With just under five weeks left until the August 1 trade deadline, the Red Sox reside on uncertain terrain.
“Interesting part of the season,” said Sox outfielder Adam Duvall.
The team has spent all year wobbling around the .500 axis, seemingly incapable of separating from the breakeven line in one direction or the other. An ugly 10-1 blowout loss at Fenway on Tuesday to the Marlins left the Sox 40-40, still in last place in the AL East while trailing five teams in the chase for a Wild Card berth.
“That’s where we’re at, bro,” manager Alex Cora said in reference to the standings. “The same way you guys feel, it feels that way. We’re not great. We’re not bad. We need to start playing better, consistently.”
The season of reversals has left the team without a clear direction as the trade deadline comes into ever more prominent view. Until the team moves decisively in one direction or another, the front office won’t define its approach to the trade deadline.
“[The deadline] is still far enough away that we need to see what we can do between now and then,” said chief baseball officer Chaim Bloom. “I don’t think this is a secret. How we play and where we’re positioned determines what we should do.
“Even more so than last year, I think the realities of the division may make this tough because you can play really well and still look at where you’re positioned in the division and be realistic about what that means. But it’s in our hands,” he added, noting that improvement would reflect steps forward by the young core that would bode well for the team’s long-term future. “If we’re able to play well, and that should make us more aggressive. We have to see what we’re able to accomplish and just be realistic about those circumstances. That frankly dictates how you go into the deadline and what you’re looking to accomplish.”
While the Sox’ inability to gain traction feels similar to what the club went through a year ago, there is a notable difference. Last year, the Sox got steamrolled by good teams and feasted on bad ones.
This year, the opposite is occurring. The Sox are 28-25 (.528) against teams that were at least .500 or better, the fifth-best mark in the majors. The team’s struggles have inexplicably come against teams with losing records (12-15, .444). What does that mean?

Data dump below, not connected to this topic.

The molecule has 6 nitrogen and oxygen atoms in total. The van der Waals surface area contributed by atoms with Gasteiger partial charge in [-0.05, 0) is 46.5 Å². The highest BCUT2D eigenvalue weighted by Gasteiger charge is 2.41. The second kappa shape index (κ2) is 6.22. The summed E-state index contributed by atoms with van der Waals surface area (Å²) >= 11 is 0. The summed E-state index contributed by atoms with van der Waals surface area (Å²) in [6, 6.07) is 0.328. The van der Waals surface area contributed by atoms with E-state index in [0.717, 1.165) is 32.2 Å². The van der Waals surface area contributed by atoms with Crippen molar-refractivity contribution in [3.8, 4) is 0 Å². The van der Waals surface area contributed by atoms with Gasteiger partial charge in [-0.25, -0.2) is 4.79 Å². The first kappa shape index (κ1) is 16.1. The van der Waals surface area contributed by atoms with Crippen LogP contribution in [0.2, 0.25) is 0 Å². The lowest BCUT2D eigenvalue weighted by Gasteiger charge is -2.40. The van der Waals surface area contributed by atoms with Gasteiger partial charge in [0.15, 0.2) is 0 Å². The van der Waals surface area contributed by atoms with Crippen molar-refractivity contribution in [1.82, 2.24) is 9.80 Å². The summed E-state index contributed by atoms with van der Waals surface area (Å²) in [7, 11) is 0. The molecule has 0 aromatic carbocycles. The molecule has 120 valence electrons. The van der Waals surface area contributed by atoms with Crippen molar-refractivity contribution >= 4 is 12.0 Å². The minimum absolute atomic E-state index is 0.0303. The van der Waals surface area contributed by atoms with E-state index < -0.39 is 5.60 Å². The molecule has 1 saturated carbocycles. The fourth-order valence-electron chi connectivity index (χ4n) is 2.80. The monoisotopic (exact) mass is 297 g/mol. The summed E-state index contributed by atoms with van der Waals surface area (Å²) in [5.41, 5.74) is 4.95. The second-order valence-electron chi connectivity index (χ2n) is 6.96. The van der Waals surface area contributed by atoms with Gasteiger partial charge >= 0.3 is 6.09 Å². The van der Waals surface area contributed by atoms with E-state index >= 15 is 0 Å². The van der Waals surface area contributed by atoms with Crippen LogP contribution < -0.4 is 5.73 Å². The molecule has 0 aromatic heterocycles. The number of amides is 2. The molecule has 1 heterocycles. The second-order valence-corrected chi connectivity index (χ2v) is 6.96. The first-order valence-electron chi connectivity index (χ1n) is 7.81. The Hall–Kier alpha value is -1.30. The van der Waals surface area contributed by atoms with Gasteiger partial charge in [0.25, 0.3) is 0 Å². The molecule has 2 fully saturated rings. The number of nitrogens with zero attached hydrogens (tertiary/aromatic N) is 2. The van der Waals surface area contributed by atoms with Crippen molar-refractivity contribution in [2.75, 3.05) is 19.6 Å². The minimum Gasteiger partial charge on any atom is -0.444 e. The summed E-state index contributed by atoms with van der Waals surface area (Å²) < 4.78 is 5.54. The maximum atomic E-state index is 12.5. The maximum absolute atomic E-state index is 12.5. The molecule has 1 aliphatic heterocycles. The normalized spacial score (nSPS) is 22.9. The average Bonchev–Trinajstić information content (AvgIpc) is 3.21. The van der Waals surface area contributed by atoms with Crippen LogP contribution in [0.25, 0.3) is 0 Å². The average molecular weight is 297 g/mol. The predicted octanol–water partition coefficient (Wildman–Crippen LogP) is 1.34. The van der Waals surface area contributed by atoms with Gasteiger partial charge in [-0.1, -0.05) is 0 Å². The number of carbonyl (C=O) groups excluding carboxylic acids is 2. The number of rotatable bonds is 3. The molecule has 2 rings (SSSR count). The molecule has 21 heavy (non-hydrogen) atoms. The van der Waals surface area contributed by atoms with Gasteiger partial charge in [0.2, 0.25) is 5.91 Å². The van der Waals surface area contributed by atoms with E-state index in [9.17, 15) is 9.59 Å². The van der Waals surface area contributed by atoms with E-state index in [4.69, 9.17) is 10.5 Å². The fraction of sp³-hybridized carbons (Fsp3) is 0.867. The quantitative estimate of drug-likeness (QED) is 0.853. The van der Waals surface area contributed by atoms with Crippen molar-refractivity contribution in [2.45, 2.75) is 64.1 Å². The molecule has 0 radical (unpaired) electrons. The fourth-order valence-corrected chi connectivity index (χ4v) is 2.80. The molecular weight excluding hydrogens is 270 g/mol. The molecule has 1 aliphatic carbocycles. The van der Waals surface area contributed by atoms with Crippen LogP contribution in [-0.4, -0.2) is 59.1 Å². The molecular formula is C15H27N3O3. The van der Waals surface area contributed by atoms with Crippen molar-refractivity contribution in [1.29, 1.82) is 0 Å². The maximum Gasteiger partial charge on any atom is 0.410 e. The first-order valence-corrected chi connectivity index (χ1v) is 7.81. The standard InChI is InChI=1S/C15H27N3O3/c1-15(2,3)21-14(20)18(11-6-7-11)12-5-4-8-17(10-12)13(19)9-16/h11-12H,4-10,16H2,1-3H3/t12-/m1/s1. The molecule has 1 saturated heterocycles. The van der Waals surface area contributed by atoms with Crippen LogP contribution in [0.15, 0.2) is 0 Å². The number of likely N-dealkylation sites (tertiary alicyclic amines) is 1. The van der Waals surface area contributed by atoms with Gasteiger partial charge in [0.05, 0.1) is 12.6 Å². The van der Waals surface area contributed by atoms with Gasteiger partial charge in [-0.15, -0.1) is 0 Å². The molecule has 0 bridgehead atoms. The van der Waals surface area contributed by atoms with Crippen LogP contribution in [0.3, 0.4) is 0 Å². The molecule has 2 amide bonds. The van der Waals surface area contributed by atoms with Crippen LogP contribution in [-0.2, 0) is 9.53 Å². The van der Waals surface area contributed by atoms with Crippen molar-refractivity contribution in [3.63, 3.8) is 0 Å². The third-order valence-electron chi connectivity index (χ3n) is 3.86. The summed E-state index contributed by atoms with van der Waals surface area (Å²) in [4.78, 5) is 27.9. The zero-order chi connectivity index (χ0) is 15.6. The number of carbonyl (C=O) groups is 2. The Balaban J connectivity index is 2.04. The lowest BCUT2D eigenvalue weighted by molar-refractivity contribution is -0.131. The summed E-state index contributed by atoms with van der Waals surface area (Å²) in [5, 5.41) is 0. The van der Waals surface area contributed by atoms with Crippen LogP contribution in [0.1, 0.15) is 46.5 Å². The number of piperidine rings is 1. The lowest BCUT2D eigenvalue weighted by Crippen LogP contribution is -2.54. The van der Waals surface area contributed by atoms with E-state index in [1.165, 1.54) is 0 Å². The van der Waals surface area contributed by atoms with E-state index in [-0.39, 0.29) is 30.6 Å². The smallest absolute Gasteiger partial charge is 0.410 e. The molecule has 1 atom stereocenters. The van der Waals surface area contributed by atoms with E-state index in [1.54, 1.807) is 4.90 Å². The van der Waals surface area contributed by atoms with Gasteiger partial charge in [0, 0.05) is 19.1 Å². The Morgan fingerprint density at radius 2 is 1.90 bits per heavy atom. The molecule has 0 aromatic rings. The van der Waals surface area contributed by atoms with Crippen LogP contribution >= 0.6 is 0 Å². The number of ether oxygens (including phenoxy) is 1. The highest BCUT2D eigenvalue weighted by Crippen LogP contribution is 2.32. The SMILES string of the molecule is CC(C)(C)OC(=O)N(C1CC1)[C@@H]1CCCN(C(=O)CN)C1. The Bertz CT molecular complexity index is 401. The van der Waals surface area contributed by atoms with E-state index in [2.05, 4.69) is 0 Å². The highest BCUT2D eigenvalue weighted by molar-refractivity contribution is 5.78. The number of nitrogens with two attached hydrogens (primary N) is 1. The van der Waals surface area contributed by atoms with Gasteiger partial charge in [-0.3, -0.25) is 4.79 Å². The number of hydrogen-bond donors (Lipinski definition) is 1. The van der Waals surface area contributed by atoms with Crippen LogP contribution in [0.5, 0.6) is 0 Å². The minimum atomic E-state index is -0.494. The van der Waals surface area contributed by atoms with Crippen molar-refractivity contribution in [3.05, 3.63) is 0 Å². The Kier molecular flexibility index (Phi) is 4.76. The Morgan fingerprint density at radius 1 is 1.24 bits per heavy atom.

“It means we’ve got a good ballclub,” said reliever Chris Martin. “We’ve just got to be a little more consistent, obviously.”
Since the introduction of a second Wild Card team in 2013, there have been 52 teams that had at least a .525 winning percentage against teams that were .500 or better. Of those, 49 (94 percent) have reached the playoffs.
Based on that demonstrated ability to beat some of the better teams in baseball, both Martin and Duvall offered the opinion that the Sox are capable of moving beyond their hot-and-cold season. Both spoke from experience, having played for Atlanta in 2021, a team that was 44-45 at the All-Star break, improved on the strength of a few well-timed trades in July (Joc Pederson, Eddie Rosario, and Duvall himself), finished the regular season with 88 wins, then stormed through the postseason on the way to a title.
“This has a lot of feel like that,” said Martin. “It was a weird deal. It was almost like a joke. We were playing okay baseball, just a little inconsistent kind of like it’s been here. But you’d see flashes of what it could be.
“Obviously, it’s going to be probably tough to win the division, but luckily there’s a lot of playoff spots now and all it takes is getting in the playoffs and getting hot, obviously with the Braves [in 2021] and the Phillies last year. You see these teams get hot towards the end and they just kind of run with it. Those teams are dangerous.”
But will the Sox be afforded the chance to prove they can be dangerous? If the team slips further in the standings, it’s natural to imagine a selloff of virtually any player who isn’t under team control beyond 2023, a group that includes Duvall, James Paxton, Justin Turner, and Kiké Hernández.
Yet in both the standings and available talent, the Sox aren’t so far behind other flawed American League contenders as to make a run at the postseason unrealistic. The club continues to believe in what is possible.
“A lot of [what the Sox do at the trade deadline] is out of our control. We don’t know what’s going on in the minds of the people who make those decisions. It’s probably best that way. I don’t ever want to speculate because then you’re just throwing darts at the wall,” said Duvall, who’s been traded twice at the deadline.
“Obviously, me being a part of it, I believe in this team with my whole heart. I’ve seen the stretches that we’ve gone on. I’ve seen the type of baseball that we’re capable of. It’s just up to us to put that out there on a consistent basis.”
That hasn’t happened yet – and time is becoming increasingly scarce for the players to make a case that true contention is within reach.